ERIC Number: ED211291
Record Type: RIE
Publication Date: 1981-Apr-9
Reference Count: 0
Psychological Survival in American Indian Communities.
LaDue, Robin A.; And Others
To provide some directions for the design and implementation of innovative health programs, both on an individual and community level, this paper, using both empirical and anecdotal sources, explores some of the possible psychological mechanisms Indian people have used to endure overt and covert Federal policies and social attitudes of termination and assimilation. While much has been written on the destructive coping mechanisms of alcoholism, suicide, and violence, the positive aspects of Indian life (the use of medicine people as healers, the use of herbs as medicine, spiritual rituals, ceremonies, and participation in community events) and their values as survival skills have not been adequately evaluated and incorporated as treatment methods. The paper examines how the theoretical stance of problems, the client's belief system, and actual behavioral patterns can affect therapy and discusses specific therapeutic techniques (impact therapy and nondirective therapy based on Freud's and Maslow's theories) that may lead to a clearer understanding of underlying problems, the evolvement of a new Survival Pact, needs assessment programs, and development of educational programs that would address health and social needs on a broad level. (NEC)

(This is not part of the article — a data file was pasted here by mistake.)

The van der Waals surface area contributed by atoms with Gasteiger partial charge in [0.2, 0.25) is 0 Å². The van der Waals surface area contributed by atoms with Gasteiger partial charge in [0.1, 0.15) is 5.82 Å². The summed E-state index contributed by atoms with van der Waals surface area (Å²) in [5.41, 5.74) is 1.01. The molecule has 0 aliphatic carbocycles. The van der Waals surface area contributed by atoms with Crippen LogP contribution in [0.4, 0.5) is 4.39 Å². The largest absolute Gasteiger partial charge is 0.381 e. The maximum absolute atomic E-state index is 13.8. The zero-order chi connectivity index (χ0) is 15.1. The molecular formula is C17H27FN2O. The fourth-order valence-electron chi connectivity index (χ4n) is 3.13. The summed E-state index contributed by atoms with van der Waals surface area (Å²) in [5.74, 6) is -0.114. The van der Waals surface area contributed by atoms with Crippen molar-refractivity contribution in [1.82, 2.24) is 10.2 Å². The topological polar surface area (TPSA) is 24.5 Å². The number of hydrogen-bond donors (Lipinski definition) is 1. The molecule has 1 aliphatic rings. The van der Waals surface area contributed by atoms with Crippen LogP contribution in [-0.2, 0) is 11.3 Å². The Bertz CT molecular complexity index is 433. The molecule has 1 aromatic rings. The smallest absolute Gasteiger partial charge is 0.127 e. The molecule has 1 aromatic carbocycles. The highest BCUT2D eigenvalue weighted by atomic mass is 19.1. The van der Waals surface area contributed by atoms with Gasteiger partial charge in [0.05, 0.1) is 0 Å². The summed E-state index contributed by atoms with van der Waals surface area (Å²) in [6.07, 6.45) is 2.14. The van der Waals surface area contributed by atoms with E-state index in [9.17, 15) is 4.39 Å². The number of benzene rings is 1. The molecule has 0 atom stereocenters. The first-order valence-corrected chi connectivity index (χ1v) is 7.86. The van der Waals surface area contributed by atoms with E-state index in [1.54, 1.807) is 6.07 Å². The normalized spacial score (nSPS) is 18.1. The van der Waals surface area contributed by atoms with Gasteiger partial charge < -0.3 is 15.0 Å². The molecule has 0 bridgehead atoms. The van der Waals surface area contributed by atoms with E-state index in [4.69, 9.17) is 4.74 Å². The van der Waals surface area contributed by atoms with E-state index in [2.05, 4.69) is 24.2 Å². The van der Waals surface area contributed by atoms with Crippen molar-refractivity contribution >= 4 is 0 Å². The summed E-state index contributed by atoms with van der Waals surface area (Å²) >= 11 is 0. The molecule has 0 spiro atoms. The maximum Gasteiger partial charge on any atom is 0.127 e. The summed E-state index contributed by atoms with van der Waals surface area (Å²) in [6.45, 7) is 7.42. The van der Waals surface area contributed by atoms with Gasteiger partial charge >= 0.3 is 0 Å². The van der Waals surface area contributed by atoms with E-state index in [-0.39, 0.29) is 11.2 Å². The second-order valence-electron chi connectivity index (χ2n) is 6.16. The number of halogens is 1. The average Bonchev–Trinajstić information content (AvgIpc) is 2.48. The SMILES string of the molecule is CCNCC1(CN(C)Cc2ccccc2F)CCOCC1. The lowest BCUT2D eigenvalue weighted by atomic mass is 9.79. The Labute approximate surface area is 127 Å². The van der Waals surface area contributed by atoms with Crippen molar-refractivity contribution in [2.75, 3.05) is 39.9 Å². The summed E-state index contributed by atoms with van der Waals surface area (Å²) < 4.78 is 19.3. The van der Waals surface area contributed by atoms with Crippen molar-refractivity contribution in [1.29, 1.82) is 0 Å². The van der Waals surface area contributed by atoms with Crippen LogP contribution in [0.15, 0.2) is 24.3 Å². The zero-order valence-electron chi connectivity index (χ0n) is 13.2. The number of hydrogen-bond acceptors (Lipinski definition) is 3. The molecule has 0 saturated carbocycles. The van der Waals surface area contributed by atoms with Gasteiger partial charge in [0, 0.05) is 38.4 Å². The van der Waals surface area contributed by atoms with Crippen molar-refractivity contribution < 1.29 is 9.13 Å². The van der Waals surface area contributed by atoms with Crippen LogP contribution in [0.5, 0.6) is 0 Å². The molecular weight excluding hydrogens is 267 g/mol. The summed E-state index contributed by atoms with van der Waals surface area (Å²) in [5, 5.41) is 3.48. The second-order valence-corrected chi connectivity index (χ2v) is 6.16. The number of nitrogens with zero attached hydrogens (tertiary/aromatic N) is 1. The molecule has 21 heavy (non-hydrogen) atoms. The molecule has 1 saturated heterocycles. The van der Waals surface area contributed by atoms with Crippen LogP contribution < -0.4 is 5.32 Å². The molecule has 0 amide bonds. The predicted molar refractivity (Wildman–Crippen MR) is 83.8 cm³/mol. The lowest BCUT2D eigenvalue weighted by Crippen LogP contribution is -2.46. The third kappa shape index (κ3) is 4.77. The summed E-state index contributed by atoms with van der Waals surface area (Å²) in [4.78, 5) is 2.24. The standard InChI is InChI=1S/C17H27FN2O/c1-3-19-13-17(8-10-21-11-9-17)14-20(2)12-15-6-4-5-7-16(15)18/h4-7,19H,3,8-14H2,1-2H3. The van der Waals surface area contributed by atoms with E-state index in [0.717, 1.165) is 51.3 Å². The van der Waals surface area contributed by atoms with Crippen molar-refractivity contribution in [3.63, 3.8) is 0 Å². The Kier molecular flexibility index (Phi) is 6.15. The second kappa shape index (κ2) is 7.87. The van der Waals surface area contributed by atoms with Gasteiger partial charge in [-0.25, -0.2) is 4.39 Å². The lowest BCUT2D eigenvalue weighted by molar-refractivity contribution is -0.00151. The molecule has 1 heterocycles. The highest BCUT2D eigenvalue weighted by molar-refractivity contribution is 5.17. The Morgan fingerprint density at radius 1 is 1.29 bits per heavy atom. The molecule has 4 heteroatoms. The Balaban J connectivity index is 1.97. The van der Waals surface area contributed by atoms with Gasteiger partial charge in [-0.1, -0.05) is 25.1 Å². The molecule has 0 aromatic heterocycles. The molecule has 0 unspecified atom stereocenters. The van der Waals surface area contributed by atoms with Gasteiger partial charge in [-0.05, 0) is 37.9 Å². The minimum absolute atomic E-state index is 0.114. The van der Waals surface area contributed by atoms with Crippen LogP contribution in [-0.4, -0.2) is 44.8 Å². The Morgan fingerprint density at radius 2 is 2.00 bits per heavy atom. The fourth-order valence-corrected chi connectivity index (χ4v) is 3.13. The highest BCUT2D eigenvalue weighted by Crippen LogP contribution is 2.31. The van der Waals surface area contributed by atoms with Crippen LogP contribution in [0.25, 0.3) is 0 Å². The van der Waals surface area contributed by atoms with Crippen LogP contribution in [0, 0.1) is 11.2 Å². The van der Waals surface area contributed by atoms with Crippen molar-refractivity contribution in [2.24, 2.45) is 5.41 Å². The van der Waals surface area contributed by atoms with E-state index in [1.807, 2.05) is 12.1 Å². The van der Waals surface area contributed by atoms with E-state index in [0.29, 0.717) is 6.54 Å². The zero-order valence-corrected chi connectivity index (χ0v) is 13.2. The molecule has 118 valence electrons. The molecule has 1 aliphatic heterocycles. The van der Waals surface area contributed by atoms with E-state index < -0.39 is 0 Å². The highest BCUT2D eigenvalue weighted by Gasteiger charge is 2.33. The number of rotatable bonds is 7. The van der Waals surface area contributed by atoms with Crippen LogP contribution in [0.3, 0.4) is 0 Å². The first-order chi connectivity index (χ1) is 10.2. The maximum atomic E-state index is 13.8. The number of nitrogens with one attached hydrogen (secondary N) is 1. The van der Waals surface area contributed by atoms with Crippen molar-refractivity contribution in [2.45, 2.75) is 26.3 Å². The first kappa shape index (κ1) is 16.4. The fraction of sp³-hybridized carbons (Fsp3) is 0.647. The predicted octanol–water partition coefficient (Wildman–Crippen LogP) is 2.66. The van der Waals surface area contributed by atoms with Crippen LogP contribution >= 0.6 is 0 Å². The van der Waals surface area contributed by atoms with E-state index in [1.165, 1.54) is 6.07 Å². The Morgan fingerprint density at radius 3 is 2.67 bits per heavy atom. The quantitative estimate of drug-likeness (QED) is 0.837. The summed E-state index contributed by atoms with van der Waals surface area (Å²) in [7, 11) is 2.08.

Publication Type: Information Analyses; Speeches/Meeting Papers
Education Level: N/A
Authoring Institution: N/A
Note: Paper presented at the Annual Meeting of the Western Psychological Association (61st, Los Angeles, CA, April 9-12, 1981).